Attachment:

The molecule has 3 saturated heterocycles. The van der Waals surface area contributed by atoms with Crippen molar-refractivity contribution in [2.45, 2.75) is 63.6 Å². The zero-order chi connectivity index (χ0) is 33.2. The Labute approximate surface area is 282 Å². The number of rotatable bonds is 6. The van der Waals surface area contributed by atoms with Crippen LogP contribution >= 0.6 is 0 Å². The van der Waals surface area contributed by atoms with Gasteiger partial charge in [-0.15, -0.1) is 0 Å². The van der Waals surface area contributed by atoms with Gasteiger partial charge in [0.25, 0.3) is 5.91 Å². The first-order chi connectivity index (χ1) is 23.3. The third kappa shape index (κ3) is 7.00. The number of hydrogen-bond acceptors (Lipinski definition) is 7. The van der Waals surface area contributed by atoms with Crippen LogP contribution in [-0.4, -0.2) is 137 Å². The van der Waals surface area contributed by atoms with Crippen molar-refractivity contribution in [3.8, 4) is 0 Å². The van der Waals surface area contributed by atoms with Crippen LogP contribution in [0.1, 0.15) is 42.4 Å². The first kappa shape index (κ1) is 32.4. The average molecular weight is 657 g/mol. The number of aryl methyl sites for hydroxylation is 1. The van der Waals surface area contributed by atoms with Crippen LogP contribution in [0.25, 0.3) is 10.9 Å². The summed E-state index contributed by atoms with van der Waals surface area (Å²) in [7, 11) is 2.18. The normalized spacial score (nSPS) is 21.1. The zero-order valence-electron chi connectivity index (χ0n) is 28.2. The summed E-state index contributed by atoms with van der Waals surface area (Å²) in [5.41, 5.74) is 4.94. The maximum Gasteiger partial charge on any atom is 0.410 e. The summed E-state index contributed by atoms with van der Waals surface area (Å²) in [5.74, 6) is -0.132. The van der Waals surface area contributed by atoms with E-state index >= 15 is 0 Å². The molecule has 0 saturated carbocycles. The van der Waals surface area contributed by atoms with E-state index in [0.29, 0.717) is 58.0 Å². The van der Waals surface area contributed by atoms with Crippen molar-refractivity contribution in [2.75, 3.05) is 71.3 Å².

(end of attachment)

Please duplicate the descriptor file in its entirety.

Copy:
The molecule has 3 saturated heterocycles. The van der Waals surface area contributed by atoms with Crippen molar-refractivity contribution in [2.45, 2.75) is 63.6 Å². The zero-order chi connectivity index (χ0) is 33.2. The Labute approximate surface area is 282 Å². The number of rotatable bonds is 6. The van der Waals surface area contributed by atoms with Crippen LogP contribution >= 0.6 is 0 Å². The van der Waals surface area contributed by atoms with Gasteiger partial charge in [-0.15, -0.1) is 0 Å². The van der Waals surface area contributed by atoms with Gasteiger partial charge in [0.25, 0.3) is 5.91 Å². The first-order chi connectivity index (χ1) is 23.3. The third kappa shape index (κ3) is 7.00. The number of hydrogen-bond acceptors (Lipinski definition) is 7. The van der Waals surface area contributed by atoms with Crippen LogP contribution in [-0.4, -0.2) is 137 Å². The van der Waals surface area contributed by atoms with Crippen molar-refractivity contribution in [3.8, 4) is 0 Å². The van der Waals surface area contributed by atoms with Crippen LogP contribution in [0.1, 0.15) is 42.4 Å². The first kappa shape index (κ1) is 32.4. The average molecular weight is 657 g/mol. The number of aryl methyl sites for hydroxylation is 1. The van der Waals surface area contributed by atoms with Crippen LogP contribution in [0.25, 0.3) is 10.9 Å². The summed E-state index contributed by atoms with van der Waals surface area (Å²) in [7, 11) is 2.18. The normalized spacial score (nSPS) is 21.1. The zero-order valence-electron chi connectivity index (χ0n) is 28.2. The summed E-state index contributed by atoms with van der Waals surface area (Å²) in [5.41, 5.74) is 4.94. The maximum Gasteiger partial charge on any atom is 0.410 e. The summed E-state index contributed by atoms with van der Waals surface area (Å²) in [5.74, 6) is -0.132. The van der Waals surface area contributed by atoms with E-state index >= 15 is 0 Å². The molecule has 0 saturated carbocycles. The van der Waals surface area contributed by atoms with E-state index in [0.29, 0.717) is 58.0 Å². The van der Waals surface area contributed by atoms with Crippen molar-refractivity contribution in [2.75, 3.05) is 71.3 Å².